13 Years of Providing Psychotherapy (Part 1)


As we reached September 2023, I realised I was coming up to my thirteenth year of seeing clients.

Summarising the numbers wouldn’t capture the experience of doing this work with so many people in so many places. They would also overlook the reality of what it’s like to deliver psychotherapeutic support in our societal context, as the latter definitely makes a difference to whether psychotherapists can truly meet people’s mental health needs.

Instead, I’ll draw on some themes to give you an idea of my training, working experience, and things I’ve learned over the last thirteen years.



I trained at the Metanoia Institute for six years, qualifying as an Integrative Psychodynamic Counsellor in 2014 and an Integrative Psychotherapist in 2015. I started seeing clients as a volunteer trainee in 2010, starting at the Metanoia Institute’s Counselling & Psychotherapy Service.

In order to qualify as a psychotherapist I worked across nine NHS and third sector services, accumulating 500 client-facing hours and 150 hours in observational roles. I also had to have weekly personal psychotherapy and monthly supervision.

People always ask ‘What made you want to train?’ and I find that hard to answer definitively. My sense is that I would have always ended up in a person-facing, probably care-related, role as that’s within my skill set and interests.

Sifting through my thoughts, feelings, and present experience to respond to what someone needs is a routine part of my job. Being analytical and using my brain is part of what makes being a psychotherapist satisfying too.

Ultimately, it’s the people I get to work with and the changes we can make that keep me going. I’ve done short-term work, but these days in my private practice people request long-term and open-ended work to address the multi-faceted issues they face.


Supporting Survivors of all Genders

My final placement before qualifying was with Together Women Project, where I’d set up a psychotherapy service for women who were at risk of re-offending. This was followed by setting up a specialist counselling service for female survivors of sexual violence at Support After Rape and Sexual Violence Leeds (SARSVL).

After four years of working in women-only services, with every person having experienced sexual and/or domestic abuse, I recognised I didn’t want to limit my working experience to supporting one gender.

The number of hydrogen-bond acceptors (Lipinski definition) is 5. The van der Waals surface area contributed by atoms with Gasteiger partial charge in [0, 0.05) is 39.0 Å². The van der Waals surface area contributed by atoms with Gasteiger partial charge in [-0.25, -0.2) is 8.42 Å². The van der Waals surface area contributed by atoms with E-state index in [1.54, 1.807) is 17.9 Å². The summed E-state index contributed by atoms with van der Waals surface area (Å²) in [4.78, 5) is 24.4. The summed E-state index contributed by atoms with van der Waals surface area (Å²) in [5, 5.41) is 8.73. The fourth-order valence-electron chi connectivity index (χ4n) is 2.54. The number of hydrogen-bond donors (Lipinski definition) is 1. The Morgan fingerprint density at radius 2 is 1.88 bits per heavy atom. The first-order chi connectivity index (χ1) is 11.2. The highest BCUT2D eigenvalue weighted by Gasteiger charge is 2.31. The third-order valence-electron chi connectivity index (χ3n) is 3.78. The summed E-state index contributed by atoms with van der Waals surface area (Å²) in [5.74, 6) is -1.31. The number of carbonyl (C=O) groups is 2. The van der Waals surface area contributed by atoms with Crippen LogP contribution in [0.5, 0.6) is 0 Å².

Sexual and domestic violence sadly doesn’t discriminate, and there are vulnerability factors specific to LGBT+ folks in terms of being at risk, so when I stepped into private practice full time I made efforts to reach people of all genders.

Several years later in 2022, I completed a Diploma in gender, sex, and relationship diversity (GSRD) with Pink Therapy to enhance my skills in working with the LGBT+ community.



A thread that’s always run through my work is activism. I do this via writing and speaking wherever I can, in part to push back against myths about sexual violence. Such myths promote silence, discrimination, and a lack of access to support and justice (whatever these look like to the individual) because we all internalise them.

I also consider that psychotherapy is ineffective if the only work we do as practitioners is in the room. When appointments end, both psychotherapist and client enter a world where violence exists, so we need to push for societal change wherever safe and possible to do so. Placing the emphasis on survivors to simply recover does not stop violence at the root, as well as risking victim-blaming.

Since 2019 I have been part of an independent steering group that has lobbied to change the Crown Prosecution Service guidelines on pre-trial therapy. These guidelines have long restricted access to support and intrude upon a survivor’s confidentiality and privacy when they are simply seeking psychological help.

Pre-trial therapy is a little-known issue within my field and the general public. If you want to find out more, click here and here, and read more in my book.

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